On appeal from the Superior Court of New Jersey, Law Division, Monmouth County, L-5850-03.
NOT FOR PUBLICATION WITHOUT THE APPROVAL OF THE APPELLATE DIVISION
Before Judges Winkelstein, Gilroy and Chambers.
Defendants John and Rose Rehm own a single-family home in Budd Lake. They hired defendant Old Red House Construction as a general contractor to perform renovations to their home. Plaintiff Alexander Porowski was an independent carpenter, engaged by Old Red House, to do wood framing for the renovations. Defendant Hartford Casualty Insurance Company was the general commercial liability carrier for Old Red House. Plaintiff, who was seriously injured while performing work at the Rehms' home, brought claims against Old Red House, the Rehms and Hartford. During the litigation, the plaintiff dismissed his claims against the Rehms and Old Red House defaulted.
After the trial court twice denied Hartford's motion for summary judgment, the parties entered into a consent order in which judgment was entered against Hartford and Old Red House for $850,000. The order reserved to Hartford the right to appeal from the trial court's denial of its summary judgment motions. On appeal, Hartford claims, as it did in the Law Division, that: (1) plaintiff lacked standing to assert a direct cause of action against Hartford; (2) plaintiff had no right to coverage through Old Red House because Hartford properly cancelled Old Red House's policy for nonpayment of its premium, and gave proper notice to Old Red House of the cancellation; and (3) plaintiff is not a third party beneficiary of the certificate of insurance that Hartford issued to the homeowners. We agree with defendant's arguments and consequently conclude that summary judgment was warranted, dismissing plaintiff's claim against Hartford.
Before construction began, upon the Rehms' request, Old Red House provided the Rehms with a certificate of liability insurance. Hartford issued the certificate, dated November 26, 2002, naming Old Red House as the insured, and designating Jack Rehm as the "Certificate Holder." The certificate states that Old Red House was insured under a commercial general liability policy with an aggregate limit of two million dollars, with a maximum of one million dollars for each occurrence, effective from October 20, 2002 to October 20, 2003.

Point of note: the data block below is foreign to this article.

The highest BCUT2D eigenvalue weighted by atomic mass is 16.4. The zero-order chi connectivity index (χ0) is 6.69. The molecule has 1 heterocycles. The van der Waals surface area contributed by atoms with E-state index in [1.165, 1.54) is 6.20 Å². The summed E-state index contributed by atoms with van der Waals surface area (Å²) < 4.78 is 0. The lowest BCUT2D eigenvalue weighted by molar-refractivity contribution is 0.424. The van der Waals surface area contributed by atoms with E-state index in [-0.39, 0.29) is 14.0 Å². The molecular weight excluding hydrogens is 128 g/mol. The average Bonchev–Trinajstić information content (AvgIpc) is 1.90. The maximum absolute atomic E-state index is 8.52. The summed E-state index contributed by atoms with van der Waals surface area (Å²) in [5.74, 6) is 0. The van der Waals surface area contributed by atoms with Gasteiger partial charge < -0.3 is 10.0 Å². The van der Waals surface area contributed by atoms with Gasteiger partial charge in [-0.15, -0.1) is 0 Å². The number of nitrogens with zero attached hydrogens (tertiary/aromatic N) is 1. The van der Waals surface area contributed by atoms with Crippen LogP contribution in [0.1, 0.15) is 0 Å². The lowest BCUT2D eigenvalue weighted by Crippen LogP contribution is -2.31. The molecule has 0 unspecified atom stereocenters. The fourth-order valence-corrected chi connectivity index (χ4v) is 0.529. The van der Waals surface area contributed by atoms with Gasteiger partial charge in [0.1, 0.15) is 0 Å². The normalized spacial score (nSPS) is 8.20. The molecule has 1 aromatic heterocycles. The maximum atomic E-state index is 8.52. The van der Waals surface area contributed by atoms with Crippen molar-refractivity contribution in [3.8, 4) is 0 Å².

At the top of the first page of the certificate is a disclaimer, in all capital letters, that reads:
THIS CERTIFICATE IS ISSUED AS A MATTER OF INFORMATION ONLY AND CONFERS NO RIGHTS UPON THE CERTIFICATE HOLDER. THIS CERTIFICATE DOES NOT AMEND, EXTEND OR ALTER THE COVERAGE AFFORDED BY THE POLICIES BELOW.
The certificate also contains the following cancellation provision:
SHOULD ANY OF THE ABOVE DESCRIBED POLICIES BE CANCELLED BEFORE THE EXPIRATION DATE THEREOF, THE ISSUING INSURER WILL ENDEAVOR TO MAIL 10 DAYS WRITTEN NOTICE TO THE CERTIFICATE HOLDER NAMED [HEREIN], BUT FAILURE TO DO SO SHALL IMPOSE NO OBLIGATION OR LIABILITY OF ANY KIND UPON THE INSURER, ITS AGENTS OR REPRESENTATIVES.
A disclaimer on the reverse side of the certificate states: "The Certificate of Insurance on the reverse side of this form does not constitute a contract between the issuing insurer(s) and authorized representative or producer, and the certificate holder, nor does it affirmatively or negatively amend, extend or alter the coverage afforded by the policies issued thereon." The insurance policy referenced by the certificate only identifies Old Red House as an insured. No "additional insureds" are identified on the policy.
On March 14, 2003, Hartford cancelled the policy due to Old Red House's failure to pay premiums, and notified Old Red House accordingly. Neither Hartford nor Old Red House notified the Rehms that the insurance policy had been cancelled. Old Red House continued renovations to the Rehms' home, and plaintiff was injured on April 23, 2003, more than a month after the policy was cancelled.
On April 28, 2003, Old Red House sought a reinstatement of its policy; Michael Racanella, the principal of Old Red House, certified to Hartford that he was unaware of "any claims or any occurrences which may give rise to claims under the policy," from March 14, 2003 (the date of cancellation) to April 28, 2003 (the date of reinstatement). That statement was false because Racanella was present when plaintiff was injured. Based on Racanella's certification, Hartford initially reinstated the policy with "no lapse in coverage," but on October 20, 2003, Hartford notified Old Red House that Racanella's certification constituted a material misrepresentation because it did not advise Hartford of the April 23, 2003 incident involving plaintiff. As such, Hartford ...